Of Bridge Over Troubled Waters, MacDonnell says, “Among a select few organizations in Boston that provides true wrap-around services for YEH, the organization has been as much a mentor as a partner in Liberty’s efforts to eliminate youth homelessness.” LMF helped Bridge Over Troubled Waters purchase Liberty House, a cooperative housing development for students experiencing homelessness and attending college.
In 2017 and 2018, LMF committed more than $2 million to 24 local and two national grants addressing the challenges of youth homelessness.
A few of the other U.S. funders addressing youth homelessness and related issues that we’ve reported on in the past include the Ford and Arcus Foundations, the W.K. Kellogg Foundation, the Conrad N. Hilton Foundation, Microsoft co-founder Paul Allen (who recently passed away), and singer Miley Cyrus.
LMF has several programs that aim to link up young people with educational and career-oriented opportunities. Many of them center on a 46-year-long partnership between Liberty Mutual and Charlestown High School involving funding, internships, and employee volunteering. LMF funds 10 nonprofits working at the school, including Build Greater Boston, the Boston Debate League, and Very Special Arts. The company also offers students internship and summer employment opportunities.
MacDonnell says both programs, “provide an opportunity for some academic focus, and for students to learn about potential career opportunities… [while] educating them on aspects of the insurance industry.” Students who participate in internships are paired with employee mentors, and employees are also encouraged to volunteer at the school through Liberty’s employee resource groups and service programs—“Serve with Liberty” and “Volunteer with Liberty.” Of this long-standing relationship with the school, MacDonnell says, “We continue to learn from its students and faculty every day.”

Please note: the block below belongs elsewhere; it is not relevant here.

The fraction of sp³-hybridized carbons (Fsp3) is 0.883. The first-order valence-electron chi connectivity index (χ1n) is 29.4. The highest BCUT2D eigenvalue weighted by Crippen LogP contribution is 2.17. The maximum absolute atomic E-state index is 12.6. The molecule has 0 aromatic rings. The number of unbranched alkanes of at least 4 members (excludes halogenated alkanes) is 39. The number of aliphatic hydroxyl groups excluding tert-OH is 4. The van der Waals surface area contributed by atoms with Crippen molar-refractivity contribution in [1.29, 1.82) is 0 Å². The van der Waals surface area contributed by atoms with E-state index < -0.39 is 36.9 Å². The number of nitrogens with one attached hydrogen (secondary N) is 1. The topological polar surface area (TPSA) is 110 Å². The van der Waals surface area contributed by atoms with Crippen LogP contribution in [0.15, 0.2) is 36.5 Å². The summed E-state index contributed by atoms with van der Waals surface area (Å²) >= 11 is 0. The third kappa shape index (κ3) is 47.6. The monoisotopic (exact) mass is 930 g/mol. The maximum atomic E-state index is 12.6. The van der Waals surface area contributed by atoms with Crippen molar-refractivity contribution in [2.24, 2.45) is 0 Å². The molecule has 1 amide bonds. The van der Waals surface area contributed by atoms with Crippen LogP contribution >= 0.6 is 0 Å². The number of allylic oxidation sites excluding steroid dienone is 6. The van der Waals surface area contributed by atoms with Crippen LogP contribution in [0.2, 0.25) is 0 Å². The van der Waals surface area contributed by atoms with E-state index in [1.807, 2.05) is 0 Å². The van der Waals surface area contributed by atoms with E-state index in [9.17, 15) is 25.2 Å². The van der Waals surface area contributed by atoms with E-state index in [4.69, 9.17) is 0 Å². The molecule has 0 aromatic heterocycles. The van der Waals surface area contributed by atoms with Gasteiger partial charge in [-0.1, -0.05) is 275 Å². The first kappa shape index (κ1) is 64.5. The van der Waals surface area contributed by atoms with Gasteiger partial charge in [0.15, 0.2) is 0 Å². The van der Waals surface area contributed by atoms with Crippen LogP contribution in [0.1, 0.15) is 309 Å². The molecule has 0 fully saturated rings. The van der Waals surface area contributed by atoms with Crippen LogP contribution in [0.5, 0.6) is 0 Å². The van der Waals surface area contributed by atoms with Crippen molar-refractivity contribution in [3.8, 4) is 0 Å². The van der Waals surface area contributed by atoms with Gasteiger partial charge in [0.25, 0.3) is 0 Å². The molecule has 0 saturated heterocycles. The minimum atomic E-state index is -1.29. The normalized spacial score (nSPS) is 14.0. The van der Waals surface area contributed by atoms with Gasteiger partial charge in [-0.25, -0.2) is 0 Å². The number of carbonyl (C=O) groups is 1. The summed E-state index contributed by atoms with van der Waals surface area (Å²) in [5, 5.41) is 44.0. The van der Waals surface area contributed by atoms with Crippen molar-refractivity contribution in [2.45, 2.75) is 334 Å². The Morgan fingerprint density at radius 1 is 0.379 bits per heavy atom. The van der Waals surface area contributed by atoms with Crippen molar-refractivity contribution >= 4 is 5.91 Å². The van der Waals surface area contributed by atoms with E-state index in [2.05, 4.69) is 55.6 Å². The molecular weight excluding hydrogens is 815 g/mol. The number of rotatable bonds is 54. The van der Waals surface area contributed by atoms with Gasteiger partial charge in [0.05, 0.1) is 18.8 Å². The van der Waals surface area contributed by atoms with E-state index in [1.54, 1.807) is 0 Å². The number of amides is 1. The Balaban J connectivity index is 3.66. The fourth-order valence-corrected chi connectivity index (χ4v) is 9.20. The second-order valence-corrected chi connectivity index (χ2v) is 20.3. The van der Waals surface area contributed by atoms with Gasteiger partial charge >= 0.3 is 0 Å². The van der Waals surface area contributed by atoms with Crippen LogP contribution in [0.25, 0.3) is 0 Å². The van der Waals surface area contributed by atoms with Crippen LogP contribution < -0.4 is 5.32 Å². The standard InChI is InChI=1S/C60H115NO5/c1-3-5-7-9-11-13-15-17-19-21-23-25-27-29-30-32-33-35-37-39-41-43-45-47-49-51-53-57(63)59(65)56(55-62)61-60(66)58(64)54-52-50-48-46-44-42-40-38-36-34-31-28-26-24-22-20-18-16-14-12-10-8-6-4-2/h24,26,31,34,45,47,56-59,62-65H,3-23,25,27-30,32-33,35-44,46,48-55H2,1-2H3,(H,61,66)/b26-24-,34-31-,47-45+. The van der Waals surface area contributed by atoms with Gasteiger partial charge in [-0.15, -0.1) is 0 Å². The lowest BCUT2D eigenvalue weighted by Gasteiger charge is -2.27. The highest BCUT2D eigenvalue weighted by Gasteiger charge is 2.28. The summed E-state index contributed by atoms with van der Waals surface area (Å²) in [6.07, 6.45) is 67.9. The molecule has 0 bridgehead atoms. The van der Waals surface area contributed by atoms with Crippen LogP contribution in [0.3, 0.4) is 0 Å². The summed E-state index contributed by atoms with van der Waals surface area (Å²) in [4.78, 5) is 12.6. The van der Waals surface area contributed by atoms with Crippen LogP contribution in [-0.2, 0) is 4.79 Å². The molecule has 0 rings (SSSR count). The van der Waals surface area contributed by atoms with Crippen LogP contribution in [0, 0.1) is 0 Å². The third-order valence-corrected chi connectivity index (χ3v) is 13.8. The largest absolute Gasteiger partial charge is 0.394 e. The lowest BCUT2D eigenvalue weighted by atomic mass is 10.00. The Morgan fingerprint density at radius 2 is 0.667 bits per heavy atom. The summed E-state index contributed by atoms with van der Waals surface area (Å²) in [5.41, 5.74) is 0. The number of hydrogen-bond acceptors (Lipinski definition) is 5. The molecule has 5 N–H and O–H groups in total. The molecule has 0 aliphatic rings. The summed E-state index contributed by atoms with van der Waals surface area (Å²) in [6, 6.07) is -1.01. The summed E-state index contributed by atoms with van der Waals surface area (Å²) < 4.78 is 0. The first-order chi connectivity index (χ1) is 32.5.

Liberty Mutual also integrates giving into its employee culture through its matching gifts program. In 2017, most of its employees worldwide chose to “Give with Liberty,” for a 50 percent match with no upper limit on their donations to health and human service charities.
LMF’s total giving in 2017 was $53 million. Much of the foundation’s support stays in and around Boston, and it also spends a substantial amount matching employee gifts, which are not location-limited. MacDonnell tells us more about its giving sphere:
[Almost] half of our distributed funds stayed in Greater Boston… nearly a third of our foundation’s funds are used to match employee gifts… Employees pledged to more than 7,800 organizations this year, which means that even though Liberty makes many of our pledges in our largest employee markets, we still share in the honor of helping employees support the organizations that mean the most to them, no matter where they live.
For example, in 2017, several gifts went to disaster relief after hurricanes Harvey, Irma, and Maria.
Looking back over the last 15 years, MacDonnell says she feels a lot of pride in LMF’s work, and that “it’s important to note that none of it would have been possible without our partners and fellow-stakeholders…” She reminds us the foundation “stands out among the top corporate contributors in the city and, indeed, the state.”
MacDonnell is particularly proud of the foundation’s work supporting youth experiencing homelessness, “which has filled a void that, despite the magnitude of the problem, has historically had low visibility.” She adds, “While we still have a long way to go, it feels like we are making significant progress.”
MacDonnell notes several local positive developments, like Boston’s Mayor Marty Walsh launching a plan to end youth homelessness and the city recently receiving $4.92 million from HUD to support its YEH programs.